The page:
The cure for “empty threat syndrome.”
Recently, I was at dinner with two other families. Another guest’s nine-year-old son, Sean*, was provoking his 12-year-old sister, Madeline*, taunting her, getting in her space. The sister responded with a screechy “I HATE YOU!!”
What ensued was painful to watch, but highly predictable.
The kids’ dad, clearly embarrassed by their behavior, says, “Both of you, knock it off, right now!”
Madeline: “But I didn’t DO anything.”
Dad: “It’s not okay to yell ‘I hate you’ to your brother.”
Madeline, half screaming, half whining: “He was BUGGING me!”
Dad: “If you guys can’t get along, we are going to go home. I mean it. This behavior is unacceptable.”
Dad turns back to the rest of the adults and rolls his eyes. We chuckle a little. We’ve all been there.
It seems harmless to put a big consequence out there, like threatening to leave a party the kids are enjoying. Odds are, they’ll shape up so they can stay.
But not two minutes later, the brother is at it again, steering his scooter too close to his sister and her friend. “GO AWAY! You’re such an IDIOT!” she screams with emotion that only comes when someone is pushing your buttons.
Dad assesses the situation; the host is starting to serve dinner. There is no way he is going to make good on his threat to leave right now. What should he do?
We all make empty threats sometimes, especially in the heat of the moment, hoping to coerce better behavior out of our kids. But there are several problems with threatening to do something and then not following through on it.
Most obviously, empty threats weaken our influence. Kids are smart; once they know that we are unlikely to follow-through on a threatened consequence, our words have much less meaning. This is especially true in certain situations, like being in public or at a party, where kids know it’s more likely that we parents WON’T follow through. So they learn to not pay much attention to those threats at all.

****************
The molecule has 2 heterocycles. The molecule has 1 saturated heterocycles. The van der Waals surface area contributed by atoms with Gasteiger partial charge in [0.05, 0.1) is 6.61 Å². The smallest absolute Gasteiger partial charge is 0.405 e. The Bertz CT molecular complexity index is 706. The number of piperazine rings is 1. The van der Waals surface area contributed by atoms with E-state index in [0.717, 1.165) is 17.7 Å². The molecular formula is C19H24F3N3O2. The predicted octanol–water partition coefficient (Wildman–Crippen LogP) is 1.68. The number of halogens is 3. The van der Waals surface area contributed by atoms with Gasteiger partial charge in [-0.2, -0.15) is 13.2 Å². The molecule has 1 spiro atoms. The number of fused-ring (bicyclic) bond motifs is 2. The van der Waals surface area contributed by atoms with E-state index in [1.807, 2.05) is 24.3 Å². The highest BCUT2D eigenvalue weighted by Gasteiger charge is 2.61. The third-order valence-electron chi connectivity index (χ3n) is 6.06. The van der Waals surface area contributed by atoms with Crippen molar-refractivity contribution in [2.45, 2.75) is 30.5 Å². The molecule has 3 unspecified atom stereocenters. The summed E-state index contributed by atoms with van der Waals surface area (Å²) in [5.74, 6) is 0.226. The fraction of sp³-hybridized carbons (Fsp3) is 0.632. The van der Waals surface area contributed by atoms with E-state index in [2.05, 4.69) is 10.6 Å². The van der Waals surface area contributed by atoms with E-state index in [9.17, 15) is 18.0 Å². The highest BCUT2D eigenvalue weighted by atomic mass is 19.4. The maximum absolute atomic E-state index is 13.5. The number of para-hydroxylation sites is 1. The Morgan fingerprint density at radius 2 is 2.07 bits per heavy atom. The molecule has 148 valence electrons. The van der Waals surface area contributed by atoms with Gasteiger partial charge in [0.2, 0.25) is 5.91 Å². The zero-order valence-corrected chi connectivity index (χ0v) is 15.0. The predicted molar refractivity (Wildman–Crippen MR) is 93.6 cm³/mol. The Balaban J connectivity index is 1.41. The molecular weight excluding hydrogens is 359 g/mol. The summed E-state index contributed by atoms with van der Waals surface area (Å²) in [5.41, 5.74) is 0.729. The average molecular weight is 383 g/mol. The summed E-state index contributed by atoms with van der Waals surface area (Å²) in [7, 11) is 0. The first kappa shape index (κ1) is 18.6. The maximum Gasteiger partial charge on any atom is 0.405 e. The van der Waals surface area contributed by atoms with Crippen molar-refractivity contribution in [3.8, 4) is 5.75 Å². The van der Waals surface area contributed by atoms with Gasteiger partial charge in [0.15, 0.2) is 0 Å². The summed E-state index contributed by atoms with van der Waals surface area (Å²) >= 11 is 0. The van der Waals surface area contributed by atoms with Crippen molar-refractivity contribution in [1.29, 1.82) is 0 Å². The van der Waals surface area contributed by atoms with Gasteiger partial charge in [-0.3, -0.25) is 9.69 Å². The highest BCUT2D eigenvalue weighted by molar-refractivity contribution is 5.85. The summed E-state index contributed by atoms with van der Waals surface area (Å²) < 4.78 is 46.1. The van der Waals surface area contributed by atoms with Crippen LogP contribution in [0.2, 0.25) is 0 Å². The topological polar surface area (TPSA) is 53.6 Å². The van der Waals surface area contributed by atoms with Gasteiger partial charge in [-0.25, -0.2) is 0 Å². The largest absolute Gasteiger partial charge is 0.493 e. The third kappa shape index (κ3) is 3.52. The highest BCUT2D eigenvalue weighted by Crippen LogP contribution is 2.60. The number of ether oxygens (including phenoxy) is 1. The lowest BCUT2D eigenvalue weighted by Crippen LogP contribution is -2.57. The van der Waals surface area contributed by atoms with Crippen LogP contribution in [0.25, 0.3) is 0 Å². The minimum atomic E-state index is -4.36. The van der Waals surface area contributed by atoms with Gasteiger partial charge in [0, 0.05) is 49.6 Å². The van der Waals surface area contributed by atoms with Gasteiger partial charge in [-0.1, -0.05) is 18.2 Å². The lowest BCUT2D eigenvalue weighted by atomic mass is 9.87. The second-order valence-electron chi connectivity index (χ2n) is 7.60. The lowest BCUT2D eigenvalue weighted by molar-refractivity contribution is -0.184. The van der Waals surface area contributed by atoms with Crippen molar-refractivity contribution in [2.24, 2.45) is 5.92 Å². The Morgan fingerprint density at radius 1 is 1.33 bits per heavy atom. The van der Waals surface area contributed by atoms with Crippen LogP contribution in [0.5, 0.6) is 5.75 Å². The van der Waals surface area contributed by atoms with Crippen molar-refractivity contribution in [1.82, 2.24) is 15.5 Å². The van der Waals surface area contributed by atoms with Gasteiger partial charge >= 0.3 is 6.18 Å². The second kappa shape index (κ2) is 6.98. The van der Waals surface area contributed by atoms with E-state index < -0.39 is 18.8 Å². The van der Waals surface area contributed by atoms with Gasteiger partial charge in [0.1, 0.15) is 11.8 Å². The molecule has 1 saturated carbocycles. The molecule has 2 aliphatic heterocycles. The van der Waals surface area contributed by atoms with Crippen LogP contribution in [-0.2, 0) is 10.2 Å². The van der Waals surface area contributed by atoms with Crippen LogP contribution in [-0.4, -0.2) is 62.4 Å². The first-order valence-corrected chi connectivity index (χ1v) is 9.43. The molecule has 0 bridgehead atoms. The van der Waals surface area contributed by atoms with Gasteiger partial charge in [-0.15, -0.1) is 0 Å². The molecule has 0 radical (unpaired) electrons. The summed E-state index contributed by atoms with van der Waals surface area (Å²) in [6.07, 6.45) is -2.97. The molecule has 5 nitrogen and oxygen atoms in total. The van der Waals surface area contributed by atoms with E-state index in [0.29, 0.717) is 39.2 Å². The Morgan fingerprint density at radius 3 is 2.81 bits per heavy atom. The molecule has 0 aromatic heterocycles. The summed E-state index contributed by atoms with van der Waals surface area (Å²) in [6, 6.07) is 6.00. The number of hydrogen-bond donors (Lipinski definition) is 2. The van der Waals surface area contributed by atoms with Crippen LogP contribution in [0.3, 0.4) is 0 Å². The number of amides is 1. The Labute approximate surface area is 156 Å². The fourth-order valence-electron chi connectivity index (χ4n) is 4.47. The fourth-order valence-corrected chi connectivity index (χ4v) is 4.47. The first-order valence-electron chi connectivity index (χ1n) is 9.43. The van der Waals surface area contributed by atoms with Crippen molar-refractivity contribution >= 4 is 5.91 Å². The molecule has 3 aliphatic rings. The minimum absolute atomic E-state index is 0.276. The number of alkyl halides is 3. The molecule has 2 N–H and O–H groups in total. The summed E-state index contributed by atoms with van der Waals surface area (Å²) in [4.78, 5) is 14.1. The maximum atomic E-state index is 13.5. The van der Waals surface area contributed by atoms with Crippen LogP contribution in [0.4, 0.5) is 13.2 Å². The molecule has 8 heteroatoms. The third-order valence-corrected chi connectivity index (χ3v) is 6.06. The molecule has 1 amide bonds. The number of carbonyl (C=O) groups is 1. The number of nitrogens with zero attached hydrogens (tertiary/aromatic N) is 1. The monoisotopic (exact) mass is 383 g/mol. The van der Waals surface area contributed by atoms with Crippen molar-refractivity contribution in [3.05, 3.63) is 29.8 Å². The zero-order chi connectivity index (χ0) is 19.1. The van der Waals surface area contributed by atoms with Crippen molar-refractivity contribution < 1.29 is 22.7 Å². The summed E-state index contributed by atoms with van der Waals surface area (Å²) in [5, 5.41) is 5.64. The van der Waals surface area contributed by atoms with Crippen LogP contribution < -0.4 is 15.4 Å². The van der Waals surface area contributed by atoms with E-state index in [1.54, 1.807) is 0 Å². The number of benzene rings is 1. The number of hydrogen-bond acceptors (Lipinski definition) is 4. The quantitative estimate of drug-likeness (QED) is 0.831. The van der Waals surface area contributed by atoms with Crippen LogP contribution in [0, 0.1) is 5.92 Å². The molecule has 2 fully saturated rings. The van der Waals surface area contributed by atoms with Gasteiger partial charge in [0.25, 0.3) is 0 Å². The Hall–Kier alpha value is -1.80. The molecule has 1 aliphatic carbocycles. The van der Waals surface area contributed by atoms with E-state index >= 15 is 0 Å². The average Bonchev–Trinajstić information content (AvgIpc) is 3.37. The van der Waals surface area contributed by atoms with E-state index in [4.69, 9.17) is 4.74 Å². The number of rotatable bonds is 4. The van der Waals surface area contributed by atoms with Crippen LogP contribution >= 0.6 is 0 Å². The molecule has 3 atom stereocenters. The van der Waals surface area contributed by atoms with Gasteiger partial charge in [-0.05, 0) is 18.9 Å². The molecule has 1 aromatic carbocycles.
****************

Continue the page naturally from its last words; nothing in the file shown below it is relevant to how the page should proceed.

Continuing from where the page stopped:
This means that we, the parents, aren’t fully in charge—and, consciously or unconsciously, this makes our children insecure. Kids need someone who has been around the block a few times to be in charge. They need structure and rules—or they start to feel insecure.
But there may be an even bigger problem: It lacks integrity when we say we are going to do something hard, then don’t do it. Our children will behave like we do, especially as they grow into teenagers and adults. When they face a challenge, do we want them to tell everyone that they are going to do the hard thing, then pretend like they never said they would do it? Of course not, but we can only expect them to have as much integrity (and commitment, and courage) as we have.
Fortunately, there are much more effective ways to deal with our children’s undesirable behavior. Click here to see my Greater Good Science post that provides a step-by-step plan.
*Names have been changed.